Since you’re just starting out, you likely don’t have a brand voice yet. If a junior marketer is manning the wheel, he or she probably isn’t in the best position to define it. So, start in these ways:
3. Follow the Leaders
Set a goal of following 10 to 20 relevant industry figures daily – by the end of the month you’ll be following 300 to 600 people, a healthy figure for any brand starting out. Follow fellow employees, your clients and their brands, your potential clients, your competitors, and any relevant trade organizations, publications, or leaders in the space. Twitter is a give-and-take platform, so don’t forget to follow everyone who follows you!
A word of warning: Don’t front load and follow them all the first day! One of my clients once did this and Twitter thought their handle was a bot, shutting down access to the account for several days until the problem could be corrected. You need to mix passive following with active posting as you build your presence.
4. Curate the Conversation
Since you’re just beginning to build your social strategy, you likely won’t have much original content to share. Instead, curate the conversation for others. A good rule of thumb is to post one-third industry articles, one-third retweets, and one-third company news or insights.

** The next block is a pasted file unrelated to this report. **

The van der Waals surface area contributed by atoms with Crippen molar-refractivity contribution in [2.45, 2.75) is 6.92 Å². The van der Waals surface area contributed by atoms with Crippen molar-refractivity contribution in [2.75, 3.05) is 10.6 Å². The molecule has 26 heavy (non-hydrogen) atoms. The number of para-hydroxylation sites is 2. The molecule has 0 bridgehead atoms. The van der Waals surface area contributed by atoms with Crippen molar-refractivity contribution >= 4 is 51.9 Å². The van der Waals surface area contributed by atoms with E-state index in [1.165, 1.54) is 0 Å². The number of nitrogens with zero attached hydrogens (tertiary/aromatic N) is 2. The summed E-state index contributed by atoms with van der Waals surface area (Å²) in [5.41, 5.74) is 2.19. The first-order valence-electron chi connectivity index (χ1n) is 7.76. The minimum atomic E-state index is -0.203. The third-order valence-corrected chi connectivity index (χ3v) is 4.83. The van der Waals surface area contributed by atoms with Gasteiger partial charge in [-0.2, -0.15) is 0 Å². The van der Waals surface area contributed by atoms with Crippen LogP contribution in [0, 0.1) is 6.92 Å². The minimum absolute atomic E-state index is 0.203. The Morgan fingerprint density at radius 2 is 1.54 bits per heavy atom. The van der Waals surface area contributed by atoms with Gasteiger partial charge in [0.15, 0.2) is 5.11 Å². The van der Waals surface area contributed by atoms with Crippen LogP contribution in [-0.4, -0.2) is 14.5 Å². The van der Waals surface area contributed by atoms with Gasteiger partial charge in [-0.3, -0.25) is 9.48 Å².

- Share industry articles that are relevant to your business. A best practice is to take the most interesting quote or stat from a piece and post that, along with the link (use bit.ly to shorten) and the Twitter handles of those referenced in the article. In this way, the people you mention in your post will see your tweet, and hopefully grow your audience by favoriting or retweeting it to their audience, or by following you themselves. Bonus points for checking the relevant hashtags (popular topics) related to the article and including those in your post, as well. By including relevant hashtags, your tweets will be found when users search those topics, and they will hopefully follow you, as well.